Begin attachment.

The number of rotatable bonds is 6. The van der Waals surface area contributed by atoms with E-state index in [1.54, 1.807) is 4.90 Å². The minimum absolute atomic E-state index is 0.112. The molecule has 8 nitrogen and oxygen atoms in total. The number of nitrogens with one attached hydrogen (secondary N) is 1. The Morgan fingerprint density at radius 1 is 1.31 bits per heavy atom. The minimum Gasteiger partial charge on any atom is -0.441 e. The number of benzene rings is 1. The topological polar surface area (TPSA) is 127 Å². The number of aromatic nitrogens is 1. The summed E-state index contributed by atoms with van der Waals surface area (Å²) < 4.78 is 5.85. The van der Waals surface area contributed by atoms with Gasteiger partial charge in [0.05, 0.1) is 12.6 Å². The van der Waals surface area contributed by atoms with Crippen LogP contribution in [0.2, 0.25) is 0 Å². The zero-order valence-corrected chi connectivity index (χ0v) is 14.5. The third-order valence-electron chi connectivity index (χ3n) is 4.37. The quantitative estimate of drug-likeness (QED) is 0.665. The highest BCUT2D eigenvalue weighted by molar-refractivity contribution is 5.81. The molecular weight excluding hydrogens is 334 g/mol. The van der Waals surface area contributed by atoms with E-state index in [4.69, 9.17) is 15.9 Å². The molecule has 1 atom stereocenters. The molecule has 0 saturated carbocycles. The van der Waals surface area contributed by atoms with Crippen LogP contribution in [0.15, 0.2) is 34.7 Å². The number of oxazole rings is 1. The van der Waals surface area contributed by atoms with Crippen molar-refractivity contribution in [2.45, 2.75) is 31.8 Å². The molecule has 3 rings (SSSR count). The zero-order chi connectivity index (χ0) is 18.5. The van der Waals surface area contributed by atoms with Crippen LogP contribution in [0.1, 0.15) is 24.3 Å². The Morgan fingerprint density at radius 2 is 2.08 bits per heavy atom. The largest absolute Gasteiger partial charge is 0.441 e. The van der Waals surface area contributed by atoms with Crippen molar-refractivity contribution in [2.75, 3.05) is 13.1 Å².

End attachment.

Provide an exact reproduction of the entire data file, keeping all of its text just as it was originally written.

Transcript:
The number of rotatable bonds is 6. The van der Waals surface area contributed by atoms with E-state index in [1.54, 1.807) is 4.90 Å². The minimum absolute atomic E-state index is 0.112. The molecule has 8 nitrogen and oxygen atoms in total. The number of nitrogens with one attached hydrogen (secondary N) is 1. The Morgan fingerprint density at radius 1 is 1.31 bits per heavy atom. The minimum Gasteiger partial charge on any atom is -0.441 e. The number of benzene rings is 1. The topological polar surface area (TPSA) is 127 Å². The number of aromatic nitrogens is 1. The summed E-state index contributed by atoms with van der Waals surface area (Å²) < 4.78 is 5.85. The van der Waals surface area contributed by atoms with Gasteiger partial charge in [0.05, 0.1) is 12.6 Å². The van der Waals surface area contributed by atoms with Crippen LogP contribution in [0.2, 0.25) is 0 Å². The zero-order valence-corrected chi connectivity index (χ0v) is 14.5. The third-order valence-electron chi connectivity index (χ3n) is 4.37. The quantitative estimate of drug-likeness (QED) is 0.665. The highest BCUT2D eigenvalue weighted by molar-refractivity contribution is 5.81. The molecular weight excluding hydrogens is 334 g/mol. The van der Waals surface area contributed by atoms with E-state index in [4.69, 9.17) is 15.9 Å². The molecule has 1 atom stereocenters. The molecule has 0 saturated carbocycles. The van der Waals surface area contributed by atoms with Crippen LogP contribution in [0.15, 0.2) is 34.7 Å². The number of oxazole rings is 1. The van der Waals surface area contributed by atoms with Crippen molar-refractivity contribution in [2.45, 2.75) is 31.8 Å². The molecule has 3 rings (SSSR count). The zero-order chi connectivity index (χ0) is 18.5. The van der Waals surface area contributed by atoms with Crippen LogP contribution in [0.1, 0.15) is 24.3 Å². The Morgan fingerprint density at radius 2 is 2.08 bits per heavy atom. The largest absolute Gasteiger partial charge is 0.441 e. The van der Waals surface area contributed by atoms with Crippen molar-refractivity contribution in [2.75, 3.05) is 13.1 Å².